Residents get chance to 'steer' city buses

Transit officials seek direction on where to go and where to stay away

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— The residents living along the city's yellow bus line and other lines will get the chance tonight to discuss how far and how often the city's free bus travels through their neighborhoods.

The purpose of the meeting is to gauge public reaction to possible extensions of the transit department's on-call yellow line and to educate people about changes to buses so they comply with the American with Disabilities Act. Transit officials also want to know of any comments, questions or concerns people may have about the department's current service.

The meeting is not meant to be a forum for people to ask for the addition of new routes, said Transit Operations Manager Jonathan Flint. The main problem with servicing new routes, which is a stated goal of the transit department, is that the city has been unable to hire enough drivers. Even if the city had the money to service such areas as Fish Creek Falls Road, it has not been able to hire enough drivers to offer those areas reliable service, said Doug Lockwood, the assistant to the transportation director.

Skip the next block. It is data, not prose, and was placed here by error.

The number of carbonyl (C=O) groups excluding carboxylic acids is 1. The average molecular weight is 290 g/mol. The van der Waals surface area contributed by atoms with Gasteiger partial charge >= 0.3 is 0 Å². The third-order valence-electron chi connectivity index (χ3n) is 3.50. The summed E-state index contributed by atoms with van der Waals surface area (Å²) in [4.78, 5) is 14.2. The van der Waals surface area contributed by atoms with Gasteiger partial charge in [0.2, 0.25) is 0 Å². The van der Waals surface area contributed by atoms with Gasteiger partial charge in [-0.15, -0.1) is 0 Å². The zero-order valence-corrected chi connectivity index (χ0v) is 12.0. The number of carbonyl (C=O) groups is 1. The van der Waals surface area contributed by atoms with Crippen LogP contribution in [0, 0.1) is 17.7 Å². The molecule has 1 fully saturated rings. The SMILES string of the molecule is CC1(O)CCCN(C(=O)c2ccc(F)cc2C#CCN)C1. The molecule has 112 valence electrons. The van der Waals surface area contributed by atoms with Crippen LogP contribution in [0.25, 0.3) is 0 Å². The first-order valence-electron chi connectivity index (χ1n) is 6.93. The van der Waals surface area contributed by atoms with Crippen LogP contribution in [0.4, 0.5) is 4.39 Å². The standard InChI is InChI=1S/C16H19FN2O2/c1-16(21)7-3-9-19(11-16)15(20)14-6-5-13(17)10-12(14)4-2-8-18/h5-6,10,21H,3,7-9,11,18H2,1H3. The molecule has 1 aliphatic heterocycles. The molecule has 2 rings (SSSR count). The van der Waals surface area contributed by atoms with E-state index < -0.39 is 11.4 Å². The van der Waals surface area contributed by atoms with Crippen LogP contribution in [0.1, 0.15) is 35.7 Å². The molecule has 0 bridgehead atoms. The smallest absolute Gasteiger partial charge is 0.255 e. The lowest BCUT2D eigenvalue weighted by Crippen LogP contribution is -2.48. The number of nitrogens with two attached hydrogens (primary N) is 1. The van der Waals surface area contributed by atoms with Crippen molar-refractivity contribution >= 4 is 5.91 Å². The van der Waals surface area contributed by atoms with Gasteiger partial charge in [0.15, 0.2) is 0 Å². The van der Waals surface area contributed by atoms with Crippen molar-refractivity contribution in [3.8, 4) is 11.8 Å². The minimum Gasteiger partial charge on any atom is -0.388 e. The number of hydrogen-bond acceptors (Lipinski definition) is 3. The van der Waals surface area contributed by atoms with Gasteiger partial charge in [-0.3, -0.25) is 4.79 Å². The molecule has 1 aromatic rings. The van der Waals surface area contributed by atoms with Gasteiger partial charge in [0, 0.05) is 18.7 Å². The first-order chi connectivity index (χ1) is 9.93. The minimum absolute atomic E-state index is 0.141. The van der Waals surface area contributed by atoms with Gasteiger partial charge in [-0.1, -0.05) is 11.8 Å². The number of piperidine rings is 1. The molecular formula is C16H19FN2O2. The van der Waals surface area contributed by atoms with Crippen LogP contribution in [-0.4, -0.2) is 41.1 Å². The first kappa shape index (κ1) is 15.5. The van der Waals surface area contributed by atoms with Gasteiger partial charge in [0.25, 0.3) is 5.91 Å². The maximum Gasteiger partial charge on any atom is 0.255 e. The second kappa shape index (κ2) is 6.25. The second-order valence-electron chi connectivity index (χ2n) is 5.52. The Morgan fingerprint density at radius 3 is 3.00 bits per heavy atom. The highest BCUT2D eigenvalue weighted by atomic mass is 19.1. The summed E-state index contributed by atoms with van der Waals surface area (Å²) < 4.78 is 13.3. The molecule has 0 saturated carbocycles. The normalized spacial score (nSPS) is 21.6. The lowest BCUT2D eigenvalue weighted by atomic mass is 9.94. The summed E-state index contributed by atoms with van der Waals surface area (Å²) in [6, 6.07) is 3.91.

The discussion in regard to the yellow line was sparked by a woman's request to be picked up by the on-call service, Lockwood said. Because she did not meet ADA requirements for para-transit service, the city would have had to make an exception for the resident in order to offer her door-to-door service.

The possibility of extending the yellow line, however, upset some residents in the area around Yahmonite Road who did not necessarily want regular buses in their area, Lockwood said. The yellow line serves areas from Old Town around the old Routt Memorial Hospital and Soda Creek Elementary School to Colorado Mountain College, the Fairview neighborhood and Howelsen Hill. The Old Town neighborhoods are serviced on an on-call basis, meaning buses may come through Old Town a few times every day. The CMC portion of the route is a full-service route (served every 20 or 30 minutes) in the fall, winter and spring but not in the summer, Flint said.

"We've got a fixed asset and what we've got to figure out how to do is balance the needs of those people who want buses with those who don't want them in their neighborhoods," Flint said.

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